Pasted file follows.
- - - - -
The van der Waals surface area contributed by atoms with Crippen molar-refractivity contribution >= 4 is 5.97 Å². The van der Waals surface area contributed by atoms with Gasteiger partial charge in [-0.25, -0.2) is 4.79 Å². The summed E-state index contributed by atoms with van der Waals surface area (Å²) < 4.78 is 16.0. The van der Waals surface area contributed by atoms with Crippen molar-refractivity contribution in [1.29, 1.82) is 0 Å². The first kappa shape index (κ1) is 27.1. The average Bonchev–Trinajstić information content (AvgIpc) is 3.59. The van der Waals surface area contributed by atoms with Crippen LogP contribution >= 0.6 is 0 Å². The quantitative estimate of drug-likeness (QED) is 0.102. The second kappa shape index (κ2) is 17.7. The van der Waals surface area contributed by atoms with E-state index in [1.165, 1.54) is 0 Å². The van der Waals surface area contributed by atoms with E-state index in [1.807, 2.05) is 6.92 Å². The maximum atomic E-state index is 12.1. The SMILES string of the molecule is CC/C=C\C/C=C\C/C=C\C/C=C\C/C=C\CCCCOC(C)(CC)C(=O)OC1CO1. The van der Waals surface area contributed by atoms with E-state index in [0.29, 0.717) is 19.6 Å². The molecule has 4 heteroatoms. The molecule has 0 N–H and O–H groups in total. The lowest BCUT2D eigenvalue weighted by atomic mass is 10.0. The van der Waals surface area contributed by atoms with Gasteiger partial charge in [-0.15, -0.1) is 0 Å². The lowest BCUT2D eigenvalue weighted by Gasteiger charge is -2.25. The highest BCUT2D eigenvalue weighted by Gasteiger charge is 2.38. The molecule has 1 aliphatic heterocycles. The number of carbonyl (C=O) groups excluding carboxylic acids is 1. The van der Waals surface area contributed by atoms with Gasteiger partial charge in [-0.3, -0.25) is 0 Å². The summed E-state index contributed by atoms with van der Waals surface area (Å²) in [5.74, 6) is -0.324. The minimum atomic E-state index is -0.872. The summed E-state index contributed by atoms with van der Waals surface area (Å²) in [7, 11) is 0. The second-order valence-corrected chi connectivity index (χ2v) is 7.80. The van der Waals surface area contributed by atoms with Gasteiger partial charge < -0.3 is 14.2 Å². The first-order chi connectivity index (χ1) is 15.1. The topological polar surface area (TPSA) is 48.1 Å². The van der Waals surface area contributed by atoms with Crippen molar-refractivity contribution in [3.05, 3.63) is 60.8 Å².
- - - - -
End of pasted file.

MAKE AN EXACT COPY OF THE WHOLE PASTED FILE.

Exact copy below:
The van der Waals surface area contributed by atoms with Crippen molar-refractivity contribution >= 4 is 5.97 Å². The van der Waals surface area contributed by atoms with Gasteiger partial charge in [-0.25, -0.2) is 4.79 Å². The summed E-state index contributed by atoms with van der Waals surface area (Å²) < 4.78 is 16.0. The van der Waals surface area contributed by atoms with Crippen molar-refractivity contribution in [1.29, 1.82) is 0 Å². The first kappa shape index (κ1) is 27.1. The average Bonchev–Trinajstić information content (AvgIpc) is 3.59. The van der Waals surface area contributed by atoms with Crippen LogP contribution >= 0.6 is 0 Å². The quantitative estimate of drug-likeness (QED) is 0.102. The second kappa shape index (κ2) is 17.7. The van der Waals surface area contributed by atoms with E-state index in [1.165, 1.54) is 0 Å². The van der Waals surface area contributed by atoms with E-state index in [1.807, 2.05) is 6.92 Å². The maximum atomic E-state index is 12.1. The SMILES string of the molecule is CC/C=C\C/C=C\C/C=C\C/C=C\C/C=C\CCCCOC(C)(CC)C(=O)OC1CO1. The van der Waals surface area contributed by atoms with E-state index in [0.29, 0.717) is 19.6 Å². The molecule has 4 heteroatoms. The molecule has 0 N–H and O–H groups in total. The lowest BCUT2D eigenvalue weighted by atomic mass is 10.0. The van der Waals surface area contributed by atoms with Gasteiger partial charge in [-0.15, -0.1) is 0 Å². The lowest BCUT2D eigenvalue weighted by Gasteiger charge is -2.25. The highest BCUT2D eigenvalue weighted by Gasteiger charge is 2.38. The molecule has 1 aliphatic heterocycles. The number of carbonyl (C=O) groups excluding carboxylic acids is 1. The van der Waals surface area contributed by atoms with Gasteiger partial charge in [-0.3, -0.25) is 0 Å². The summed E-state index contributed by atoms with van der Waals surface area (Å²) in [5.74, 6) is -0.324. The minimum atomic E-state index is -0.872. The summed E-state index contributed by atoms with van der Waals surface area (Å²) in [7, 11) is 0. The second-order valence-corrected chi connectivity index (χ2v) is 7.80. The van der Waals surface area contributed by atoms with Gasteiger partial charge < -0.3 is 14.2 Å². The first-order chi connectivity index (χ1) is 15.1. The topological polar surface area (TPSA) is 48.1 Å². The van der Waals surface area contributed by atoms with Crippen molar-refractivity contribution in [3.05, 3.63) is 60.8 Å².